- An app that determines tree survival rates and budgeting project that asks New York citizens how public money should be spent were among the winners of the city’s first NYC Open Data Project Gallery Contest.
- The contest asked participants to build a civic project using one or more of the 2,000 public datasets on NYC Open Data.
- Winners will have their work posted online and will get a certificate of recognition from Mayor Bill de Blasio.
Cities collect vast amounts of data, both open and private, and hackathons offer an opportunity for the private sector to harness it for public use. After passing open data legislation in 2012, New York City opened up more data than most cities; its data website now has information on everything from tax medallion drivers to 311 call requests to film permits. The intention at the time was to not just be transparent, but to make information available for engagement with journalists, programmers, students or any citizen.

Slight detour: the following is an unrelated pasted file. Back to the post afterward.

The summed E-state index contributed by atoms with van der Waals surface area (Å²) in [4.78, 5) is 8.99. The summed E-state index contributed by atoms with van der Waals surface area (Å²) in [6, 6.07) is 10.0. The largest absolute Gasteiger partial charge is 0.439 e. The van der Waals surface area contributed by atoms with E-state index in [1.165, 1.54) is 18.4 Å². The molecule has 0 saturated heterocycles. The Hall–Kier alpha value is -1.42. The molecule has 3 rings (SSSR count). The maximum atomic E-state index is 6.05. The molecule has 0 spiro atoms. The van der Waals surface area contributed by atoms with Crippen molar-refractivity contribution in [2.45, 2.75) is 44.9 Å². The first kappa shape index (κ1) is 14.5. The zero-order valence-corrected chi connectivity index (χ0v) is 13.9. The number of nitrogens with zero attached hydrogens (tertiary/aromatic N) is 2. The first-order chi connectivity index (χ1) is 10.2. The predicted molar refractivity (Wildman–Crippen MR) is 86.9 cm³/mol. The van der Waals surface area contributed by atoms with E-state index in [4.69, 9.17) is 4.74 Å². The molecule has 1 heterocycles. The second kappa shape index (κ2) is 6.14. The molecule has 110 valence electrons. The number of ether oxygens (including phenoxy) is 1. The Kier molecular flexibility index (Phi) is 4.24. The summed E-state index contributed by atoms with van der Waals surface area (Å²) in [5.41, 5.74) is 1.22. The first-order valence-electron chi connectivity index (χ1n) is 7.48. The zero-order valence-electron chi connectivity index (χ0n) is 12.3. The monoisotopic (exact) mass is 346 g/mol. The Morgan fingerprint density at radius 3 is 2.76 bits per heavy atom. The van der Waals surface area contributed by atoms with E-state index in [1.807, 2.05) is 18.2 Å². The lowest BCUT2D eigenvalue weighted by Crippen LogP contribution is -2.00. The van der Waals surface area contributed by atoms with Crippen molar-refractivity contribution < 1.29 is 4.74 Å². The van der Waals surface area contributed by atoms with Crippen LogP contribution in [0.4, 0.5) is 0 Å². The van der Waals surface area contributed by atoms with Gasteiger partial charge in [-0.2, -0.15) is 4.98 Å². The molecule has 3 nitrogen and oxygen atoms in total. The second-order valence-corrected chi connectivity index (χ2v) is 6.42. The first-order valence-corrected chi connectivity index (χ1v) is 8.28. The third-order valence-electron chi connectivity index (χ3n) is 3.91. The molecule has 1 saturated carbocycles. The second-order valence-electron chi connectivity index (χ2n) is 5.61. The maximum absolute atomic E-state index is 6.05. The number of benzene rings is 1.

Samir Saini, commissioner of New York’s department of information technology and telecommunications, said in a statement that "open data is a powerful tool that fosters civic innovation," adding that he hoped "more New Yorkers will be inspired to tap into the portal and see all that it has to offer."
Other cities have tried to share open data through hackathon events or private partnerships. A Smart City Hack last year had the participation of 22 cities and led to the creation of an app that allowed homeowners and businesses to post open parking spaces, and a location and assistance app for people with disabilities. Columbus, OH held its own hackathon last month, focused around transportation challenges like parking management or transit access for low-income neighborhoods. Such projects can offer an incentive to programmers, or pool resources among private citizens to create smart city applications.